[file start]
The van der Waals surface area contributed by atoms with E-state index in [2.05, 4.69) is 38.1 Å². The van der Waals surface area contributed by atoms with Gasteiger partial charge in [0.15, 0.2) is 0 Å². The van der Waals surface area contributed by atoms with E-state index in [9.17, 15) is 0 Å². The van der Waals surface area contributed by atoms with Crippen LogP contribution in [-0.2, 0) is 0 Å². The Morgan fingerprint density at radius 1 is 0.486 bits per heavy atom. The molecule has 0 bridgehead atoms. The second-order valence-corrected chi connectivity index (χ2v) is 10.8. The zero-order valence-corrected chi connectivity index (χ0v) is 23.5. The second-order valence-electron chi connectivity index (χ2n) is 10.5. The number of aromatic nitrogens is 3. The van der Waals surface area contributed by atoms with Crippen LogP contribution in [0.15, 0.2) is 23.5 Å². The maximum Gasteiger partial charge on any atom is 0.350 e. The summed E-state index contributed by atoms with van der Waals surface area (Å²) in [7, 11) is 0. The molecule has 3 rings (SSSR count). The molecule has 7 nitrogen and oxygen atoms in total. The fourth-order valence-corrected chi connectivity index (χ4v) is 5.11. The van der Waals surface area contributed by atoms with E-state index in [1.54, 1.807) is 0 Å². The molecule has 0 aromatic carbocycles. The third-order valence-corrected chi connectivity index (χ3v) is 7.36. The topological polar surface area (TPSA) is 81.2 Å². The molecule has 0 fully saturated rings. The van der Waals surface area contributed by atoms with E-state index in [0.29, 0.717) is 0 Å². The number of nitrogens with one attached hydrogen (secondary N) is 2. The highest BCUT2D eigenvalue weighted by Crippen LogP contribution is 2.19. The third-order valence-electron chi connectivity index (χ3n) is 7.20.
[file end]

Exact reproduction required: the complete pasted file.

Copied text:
The van der Waals surface area contributed by atoms with E-state index in [2.05, 4.69) is 38.1 Å². The van der Waals surface area contributed by atoms with Gasteiger partial charge in [0.15, 0.2) is 0 Å². The van der Waals surface area contributed by atoms with E-state index in [9.17, 15) is 0 Å². The van der Waals surface area contributed by atoms with Crippen LogP contribution in [-0.2, 0) is 0 Å². The Morgan fingerprint density at radius 1 is 0.486 bits per heavy atom. The molecule has 0 bridgehead atoms. The second-order valence-corrected chi connectivity index (χ2v) is 10.8. The zero-order valence-corrected chi connectivity index (χ0v) is 23.5. The second-order valence-electron chi connectivity index (χ2n) is 10.5. The number of aromatic nitrogens is 3. The van der Waals surface area contributed by atoms with Crippen LogP contribution in [0.15, 0.2) is 23.5 Å². The maximum Gasteiger partial charge on any atom is 0.350 e. The summed E-state index contributed by atoms with van der Waals surface area (Å²) in [7, 11) is 0. The molecule has 3 rings (SSSR count). The molecule has 7 nitrogen and oxygen atoms in total. The fourth-order valence-corrected chi connectivity index (χ4v) is 5.11. The van der Waals surface area contributed by atoms with E-state index in [1.54, 1.807) is 0 Å². The molecule has 0 aromatic carbocycles. The third-order valence-corrected chi connectivity index (χ3v) is 7.36. The topological polar surface area (TPSA) is 81.2 Å². The molecule has 0 fully saturated rings. The van der Waals surface area contributed by atoms with E-state index in [0.29, 0.717) is 0 Å². The number of nitrogens with one attached hydrogen (secondary N) is 2. The highest BCUT2D eigenvalue weighted by Crippen LogP contribution is 2.19. The third-order valence-electron chi connectivity index (χ3n) is 7.20.